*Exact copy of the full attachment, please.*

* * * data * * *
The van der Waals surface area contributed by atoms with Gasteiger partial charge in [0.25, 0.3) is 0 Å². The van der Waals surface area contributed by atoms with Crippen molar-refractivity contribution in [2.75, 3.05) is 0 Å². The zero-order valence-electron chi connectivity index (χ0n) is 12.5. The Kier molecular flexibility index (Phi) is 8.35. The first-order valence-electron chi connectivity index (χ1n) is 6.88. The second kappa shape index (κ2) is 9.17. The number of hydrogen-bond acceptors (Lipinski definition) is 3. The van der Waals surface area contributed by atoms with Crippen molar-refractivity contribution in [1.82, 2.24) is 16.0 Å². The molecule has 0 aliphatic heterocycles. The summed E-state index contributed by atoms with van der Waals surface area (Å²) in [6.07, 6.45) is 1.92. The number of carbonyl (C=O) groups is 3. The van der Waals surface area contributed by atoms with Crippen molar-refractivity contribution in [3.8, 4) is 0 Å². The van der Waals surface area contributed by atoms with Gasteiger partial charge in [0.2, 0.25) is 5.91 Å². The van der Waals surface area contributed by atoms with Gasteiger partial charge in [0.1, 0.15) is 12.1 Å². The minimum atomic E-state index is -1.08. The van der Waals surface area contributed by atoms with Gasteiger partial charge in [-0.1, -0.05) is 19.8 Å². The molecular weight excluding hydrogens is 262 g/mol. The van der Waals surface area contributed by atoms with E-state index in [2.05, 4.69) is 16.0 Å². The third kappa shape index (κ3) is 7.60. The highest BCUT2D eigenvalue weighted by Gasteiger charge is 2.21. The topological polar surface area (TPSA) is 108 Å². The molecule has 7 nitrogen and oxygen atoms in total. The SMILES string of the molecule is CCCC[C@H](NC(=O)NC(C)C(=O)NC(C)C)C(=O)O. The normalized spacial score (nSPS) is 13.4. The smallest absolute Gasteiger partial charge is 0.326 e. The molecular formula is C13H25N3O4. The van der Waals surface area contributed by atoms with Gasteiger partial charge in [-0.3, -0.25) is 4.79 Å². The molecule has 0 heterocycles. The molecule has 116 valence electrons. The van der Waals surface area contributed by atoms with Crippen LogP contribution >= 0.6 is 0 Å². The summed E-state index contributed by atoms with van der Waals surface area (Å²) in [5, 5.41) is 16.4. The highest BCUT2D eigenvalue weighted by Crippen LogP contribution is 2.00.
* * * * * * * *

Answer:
The van der Waals surface area contributed by atoms with Gasteiger partial charge in [0.25, 0.3) is 0 Å². The van der Waals surface area contributed by atoms with Crippen molar-refractivity contribution in [2.75, 3.05) is 0 Å². The zero-order valence-electron chi connectivity index (χ0n) is 12.5. The Kier molecular flexibility index (Phi) is 8.35. The first-order valence-electron chi connectivity index (χ1n) is 6.88. The second kappa shape index (κ2) is 9.17. The number of hydrogen-bond acceptors (Lipinski definition) is 3. The van der Waals surface area contributed by atoms with Crippen molar-refractivity contribution in [1.82, 2.24) is 16.0 Å². The molecule has 0 aliphatic heterocycles. The summed E-state index contributed by atoms with van der Waals surface area (Å²) in [6.07, 6.45) is 1.92. The number of carbonyl (C=O) groups is 3. The van der Waals surface area contributed by atoms with Crippen molar-refractivity contribution in [3.8, 4) is 0 Å². The van der Waals surface area contributed by atoms with Gasteiger partial charge in [0.2, 0.25) is 5.91 Å². The van der Waals surface area contributed by atoms with Gasteiger partial charge in [0.1, 0.15) is 12.1 Å². The minimum atomic E-state index is -1.08. The van der Waals surface area contributed by atoms with Gasteiger partial charge in [-0.1, -0.05) is 19.8 Å². The molecular weight excluding hydrogens is 262 g/mol. The van der Waals surface area contributed by atoms with E-state index in [2.05, 4.69) is 16.0 Å². The third kappa shape index (κ3) is 7.60. The highest BCUT2D eigenvalue weighted by Gasteiger charge is 2.21. The topological polar surface area (TPSA) is 108 Å². The molecule has 7 nitrogen and oxygen atoms in total. The SMILES string of the molecule is CCCC[C@H](NC(=O)NC(C)C(=O)NC(C)C)C(=O)O. The normalized spacial score (nSPS) is 13.4. The smallest absolute Gasteiger partial charge is 0.326 e. The molecular formula is C13H25N3O4. The van der Waals surface area contributed by atoms with Gasteiger partial charge in [-0.3, -0.25) is 4.79 Å². The molecule has 0 heterocycles. The molecule has 116 valence electrons. The van der Waals surface area contributed by atoms with Crippen LogP contribution >= 0.6 is 0 Å². The summed E-state index contributed by atoms with van der Waals surface area (Å²) in [5, 5.41) is 16.4. The highest BCUT2D eigenvalue weighted by Crippen LogP contribution is 2.00.